Mutual intelligibility

This week I heard an interesting conversation about the mutual intelligibility between Czech and Slovak friends. They were talking in English, but said that when they can talk to each other in their own languages they’re able to understand everything. The Slovak lass said that she finds it strange for Czechs to speak Slovak to her as if they speak Czech she understand them without difficulty, though if people from other countries speak Slovak, that’s fine. I use what little Slovak I know with her, for example. The Czech lass said more or less the same thing about Slovaks – she doesn’t expect them to speak Czech, though if they do, that’s fine by her.

If you are a native speaker of Czech or Slovak, what’s your take on this?

What about other languages that as mutually intelligible as Czech and Slovak?

I understand that Swedes and Norwegians can talk to one another in their own languages, for example. Would it be strange for a Norwegian to speak Swedish or vice versa?

9 thoughts on “Mutual intelligibility

  1. Sometimes it is one-way. Lowland Scots speakers understand English perfectly but English speakers don’t completely understand Scots. I think an English speaker could learn to speak basic Scots very quickly (probably not with the right accent), but I don’t think many people would do this. On the other hand, Scots speakers switch to English when speaking to English speakers.

  2. As it happens, Czech and Swedish are the two languages I’ve mostly been looking at this week (apart from keeping on with my Spanish). It’s nice to know that if I learn them I’ll be able to communicate with Slovak and Norwegian speakers too. (I’ve been undecided for a long time between tackling Norwegian or Swedish and opted to go for the latter as there’s now a Duolingo course for it.)

  3. Mutual intelligibility between Slovak and Czech is near 100% – if I recall the data from the MICRELA project correctly, they got results somewhere in the neighborhood of 97-98%. What was surprising to me (I’m a native speaker of Slovak) is that while Czech kids under the age of 13 seem to have some difficulty with Slovak (they are not exposed to Slovak as much as Slovak kids are to Czech*), this assymetry disappears as they grow up and my Czech grad school classmates have no problem understanding me, no matter the subject.
    If you’re interested in mutual intelligibility of closely related languages, do check out the MICRELA project. For Germanic Scandinavian languages, of course, there is the meanwhile classic study Håller språket ihop Norden?.

    *A case in point: movies on DVD. While the Slovak law mandates that movies shown on TV be broadcast dubbed into Slovak, there is no similar provision pertaining to DVDs and so many movies, including animated ones for kids, are available in Czech first (or even exclusively) and kids watch them in Czech. “Cars 2” is one of those and it includes a hilarious and touching throwback to the good old federation days when football matches always had two casters, one Czech and one Slovak. In the Czech dubbing, the casters at the race in the beginning of the movie, replicate this dynamic.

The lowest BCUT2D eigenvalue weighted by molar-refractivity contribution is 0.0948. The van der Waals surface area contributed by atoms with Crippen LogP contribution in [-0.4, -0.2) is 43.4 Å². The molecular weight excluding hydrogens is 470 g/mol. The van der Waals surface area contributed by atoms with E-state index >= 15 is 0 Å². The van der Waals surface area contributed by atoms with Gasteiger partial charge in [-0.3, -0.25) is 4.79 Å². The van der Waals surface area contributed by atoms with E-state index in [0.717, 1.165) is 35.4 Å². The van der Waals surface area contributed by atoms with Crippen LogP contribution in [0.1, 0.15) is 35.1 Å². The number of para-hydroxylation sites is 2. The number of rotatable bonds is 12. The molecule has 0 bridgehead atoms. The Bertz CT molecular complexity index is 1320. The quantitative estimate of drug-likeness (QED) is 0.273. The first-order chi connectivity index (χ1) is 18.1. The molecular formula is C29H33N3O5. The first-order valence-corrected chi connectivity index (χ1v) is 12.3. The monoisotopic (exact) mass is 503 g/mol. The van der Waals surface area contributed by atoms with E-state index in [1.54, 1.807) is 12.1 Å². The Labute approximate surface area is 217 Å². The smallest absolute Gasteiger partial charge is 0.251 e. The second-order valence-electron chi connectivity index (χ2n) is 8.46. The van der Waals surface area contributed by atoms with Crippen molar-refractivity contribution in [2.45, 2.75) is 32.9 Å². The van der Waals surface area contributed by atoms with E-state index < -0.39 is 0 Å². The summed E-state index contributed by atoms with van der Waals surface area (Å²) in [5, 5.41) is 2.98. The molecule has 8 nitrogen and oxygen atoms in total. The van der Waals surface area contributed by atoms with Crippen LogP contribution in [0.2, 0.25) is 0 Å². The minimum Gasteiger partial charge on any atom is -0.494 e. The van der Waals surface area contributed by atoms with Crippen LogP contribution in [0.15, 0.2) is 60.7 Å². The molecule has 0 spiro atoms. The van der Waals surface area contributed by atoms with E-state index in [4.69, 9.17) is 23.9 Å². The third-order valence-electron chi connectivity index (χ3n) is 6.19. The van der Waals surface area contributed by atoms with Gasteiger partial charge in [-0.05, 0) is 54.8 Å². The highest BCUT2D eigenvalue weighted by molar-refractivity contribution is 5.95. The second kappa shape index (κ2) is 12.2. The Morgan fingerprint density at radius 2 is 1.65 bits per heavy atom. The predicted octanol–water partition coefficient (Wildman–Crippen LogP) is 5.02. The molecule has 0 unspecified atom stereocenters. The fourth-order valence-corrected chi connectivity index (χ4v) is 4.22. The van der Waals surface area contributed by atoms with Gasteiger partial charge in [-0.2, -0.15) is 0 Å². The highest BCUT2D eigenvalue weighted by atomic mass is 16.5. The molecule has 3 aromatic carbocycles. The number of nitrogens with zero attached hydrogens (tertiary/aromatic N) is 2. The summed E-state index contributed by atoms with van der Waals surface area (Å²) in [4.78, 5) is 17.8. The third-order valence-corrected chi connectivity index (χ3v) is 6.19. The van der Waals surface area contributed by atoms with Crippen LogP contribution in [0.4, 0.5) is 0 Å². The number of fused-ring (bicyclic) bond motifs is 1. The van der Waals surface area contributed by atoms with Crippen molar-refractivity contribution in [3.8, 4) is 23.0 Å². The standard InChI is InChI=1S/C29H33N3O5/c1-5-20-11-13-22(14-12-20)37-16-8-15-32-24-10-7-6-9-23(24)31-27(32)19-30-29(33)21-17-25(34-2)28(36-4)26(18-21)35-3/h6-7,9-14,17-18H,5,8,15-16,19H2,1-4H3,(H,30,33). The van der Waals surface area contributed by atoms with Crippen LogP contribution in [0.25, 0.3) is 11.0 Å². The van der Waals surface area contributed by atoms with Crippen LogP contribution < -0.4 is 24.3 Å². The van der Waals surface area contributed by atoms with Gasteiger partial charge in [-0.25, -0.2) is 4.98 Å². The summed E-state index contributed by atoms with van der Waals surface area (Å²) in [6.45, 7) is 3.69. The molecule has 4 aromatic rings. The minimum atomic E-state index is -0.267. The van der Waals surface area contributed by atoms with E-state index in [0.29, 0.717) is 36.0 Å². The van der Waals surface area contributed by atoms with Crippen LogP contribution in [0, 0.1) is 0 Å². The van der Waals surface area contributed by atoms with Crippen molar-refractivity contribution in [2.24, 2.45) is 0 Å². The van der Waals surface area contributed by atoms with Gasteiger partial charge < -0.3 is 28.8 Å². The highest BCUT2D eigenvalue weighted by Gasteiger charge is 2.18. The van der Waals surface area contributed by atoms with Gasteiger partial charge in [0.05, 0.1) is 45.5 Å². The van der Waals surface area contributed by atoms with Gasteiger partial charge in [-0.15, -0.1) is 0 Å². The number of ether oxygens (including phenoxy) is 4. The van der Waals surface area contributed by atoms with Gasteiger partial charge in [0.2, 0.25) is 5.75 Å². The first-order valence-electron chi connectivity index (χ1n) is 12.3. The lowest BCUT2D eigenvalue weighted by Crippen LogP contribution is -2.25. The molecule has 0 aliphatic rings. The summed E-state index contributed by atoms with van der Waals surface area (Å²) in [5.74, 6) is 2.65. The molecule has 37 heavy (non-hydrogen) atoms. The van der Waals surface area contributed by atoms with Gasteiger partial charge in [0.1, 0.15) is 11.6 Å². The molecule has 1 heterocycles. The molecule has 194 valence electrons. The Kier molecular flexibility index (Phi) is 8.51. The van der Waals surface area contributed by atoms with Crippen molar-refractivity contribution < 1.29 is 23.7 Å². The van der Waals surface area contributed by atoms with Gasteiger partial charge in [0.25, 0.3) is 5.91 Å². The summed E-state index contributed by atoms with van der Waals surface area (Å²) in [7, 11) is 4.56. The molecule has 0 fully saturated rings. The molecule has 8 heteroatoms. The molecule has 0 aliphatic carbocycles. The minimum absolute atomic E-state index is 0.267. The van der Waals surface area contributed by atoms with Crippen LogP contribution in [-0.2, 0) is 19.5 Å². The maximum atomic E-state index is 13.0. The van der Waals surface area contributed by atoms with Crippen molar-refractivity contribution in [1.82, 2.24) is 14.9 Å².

4. Unfortunately the mutual intelligibility of the Scandinavian languages isn’t as high as some people (like me) make it out to be. 😐

    It’s not strange at all for Scandinavians to learn each other’s languages. It’s no uncommon for people to live in one country and work in another. If you plan to do it for a longer stretch of time then learning the neighbouring language helps a lot (it depends on which field you’re working in of course). Usually it’s a gradual process where you start by switching out words that can be especially hard to understand. There are always people who think it’s just a matter of changing your pronunciation and the result tends to be unintelligible.

  5. Ukraininan is partly mutually intelligible with Russian. As a native speaker of Russian, I’d rather say I don’t understand Ukrainian. I’ve heard that Bulgarian is more comprehensible to Russian speakers, which is rather surprising.

  6. Hi there. I’m Polish and last year I went to Tatra mountains with a friend (he’s a Pole as well). During one of our trips we met a Slovak guy, with whom we spent a couple of hours hiking and chatting, using our native languages. There were some minor misunderstandings (solved with gestures and one time with a help of English word) but we were able to communicate. It was a bit easier for me then for my friend (probably because I know Russian, and some words that sound different in Slovak than in Polish are similar to eastern slavic), but he was still able to get the point.

  7. bulbul: That’s an interesting point you make about the legal requirement to dub all foreign films shown on Slovak television. But that surely must mean — especially if it applies to TV series too — that you never have the opportunity hear the original language, or the actors’ own voices, in anything shown on the small screen? I’d find it a great loss if I couldn’t watch the foreign-language crime series that are shown on television here (in the UK) — subtitled, of course, but nevertheless in the original Danish, Swedish, French, Italian, etc.
    P.S. By “casters” do you mean “commentators”?

  8. Kevin: you are quite correct about the small screen. But, fortunately, there are more options these days, some perhaps on the wrong side of the copyright laws, but still ok.
    And yes, by “casters” I meant “commentators”. The term “caster” is used in the type of sports I like to watch (mostly Starcraft), so it’s the term I am most familiar with.

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